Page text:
Ricardo Pérez-Marco is a Spanish university professor who teaches mathematics at the Paris Diderot University in France. Since discovering Bitcoin sometime in 2011 and realizing that the cryptography and math were unassailable, he has dedicated a significant amount of time to researching Satoshi Nakamoto’s creation. At one point in 2013, he attempted to create a Bitcoin-centric class in his department at the university but did not manage to convince the academic consortium about the legitimacy of the topic.
Pérez-Marco’s most significant contribution to Bitcoin is unquestionably his work on the ant routing algorithm for the Lightning Network. This research project, which he conducts alongside Professor Cyril Grunspan from Pôle Universitaire Léonard de Vinci in Paris, culminated in the release of an academic paper titled “Ant Routing Algorithm for the Lightning Network.”
How Ant Routing Draws From Nature
During the first part of this exclusive Bitcoin Magazine interview, Pérez Marco explains why the Lightning Network needs improvements in its routing method and how the proposal he co-authored works. The mathematician considers that Bitcoin’s second layer should be as decentralized and efficient as possible — and the essential condition to achieve this goal is to enable all nodes to perform the same tasks while having access to the same information.
At this point in its development, Lightning tends to converge toward faster custodial solutions. Furthermore, the upcoming Watchtower nodes will further centralize the network. This is part of the reason why multiple teams are working on improved routing solutions which maximize decentralization while also retaining the quickness and affordability of the second layer.
In order to find a possible solution for the issue, Pérez-Marco and his partner have turned to theoretical research in biology on the topics of ant colonies and foraging. Assigning tasks and enabling cooperation, even in the absence of communication, are essential issues which lay at the foundation of the Byzantine Generals problem — which Satoshi Nakamoto solved with Bitcoin. In the case of Lightning, ant routing seeks to build a system which takes inspiration from the way in which ants work together to find food and accomplish great efficiency without formal coordination.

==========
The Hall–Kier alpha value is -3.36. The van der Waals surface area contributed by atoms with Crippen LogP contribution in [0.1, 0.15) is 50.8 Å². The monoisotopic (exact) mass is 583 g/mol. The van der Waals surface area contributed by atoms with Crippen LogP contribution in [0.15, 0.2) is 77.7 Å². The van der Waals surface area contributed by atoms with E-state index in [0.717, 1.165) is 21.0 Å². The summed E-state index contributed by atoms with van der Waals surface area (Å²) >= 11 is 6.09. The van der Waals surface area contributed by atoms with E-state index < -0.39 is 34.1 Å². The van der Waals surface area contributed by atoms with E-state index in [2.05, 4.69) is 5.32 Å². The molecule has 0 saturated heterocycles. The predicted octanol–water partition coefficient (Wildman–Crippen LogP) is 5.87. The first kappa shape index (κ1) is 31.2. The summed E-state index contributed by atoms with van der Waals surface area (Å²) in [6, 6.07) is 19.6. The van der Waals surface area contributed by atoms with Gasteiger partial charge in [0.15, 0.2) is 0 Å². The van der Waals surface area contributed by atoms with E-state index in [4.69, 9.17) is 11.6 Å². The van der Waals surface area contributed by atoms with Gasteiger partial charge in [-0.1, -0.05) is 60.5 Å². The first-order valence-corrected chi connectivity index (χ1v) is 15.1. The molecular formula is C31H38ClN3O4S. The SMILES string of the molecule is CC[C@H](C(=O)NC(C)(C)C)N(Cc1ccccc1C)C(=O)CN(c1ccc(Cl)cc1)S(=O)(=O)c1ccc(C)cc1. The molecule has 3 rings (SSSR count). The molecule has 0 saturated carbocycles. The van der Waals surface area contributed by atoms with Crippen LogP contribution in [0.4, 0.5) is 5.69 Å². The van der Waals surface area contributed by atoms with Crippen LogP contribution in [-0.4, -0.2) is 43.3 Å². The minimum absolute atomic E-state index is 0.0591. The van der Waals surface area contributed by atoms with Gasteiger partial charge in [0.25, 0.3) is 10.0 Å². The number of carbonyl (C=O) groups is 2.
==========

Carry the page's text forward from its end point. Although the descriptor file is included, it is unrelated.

On Bitcoin’s Lindy Effect, Regulation and Hyperbitcoinization
Another important topic discussed in this interview revolves around Bitcoin-related research in academia and the difficulty level of finding proper funding or convincing peers about the significance of the phenomena.
Pérez-Marco talks about the Lindy effect (which theorizes that something that has already existed for a long time is more likely to keep on existing, and, therefore, be regarded as a sturdy invention which has stood the test of time) as a major driving force behind academic acknowledgment of Bitcoin’s value proposition. Also, he more or less jokingly explains that research in mathematics can be done with just a pen and a piece of paper — unlike other sciences, there is very little need for other resources.
Last but not least, Pérez-Marco approaches the topic of regulation and how politicians rarely manage to understand how Bitcoin works before passing bills that could affect how it’s utilized. Unless they agree to treat BTC as a different and unprecedented form of money which deserves careful analysis, they often mislabel it as a commodity or taxable property. This leads to many loopholes and potential abuses on the side of the regulators, which Pérez-Marco thinks are normal for all new technologies but should improve over time.
The interview ends on a positive note, as Pérez-Marco agrees that “hyperbitcoinization is probably” the most likely evolution and reiterates the strength of the Lindy effect.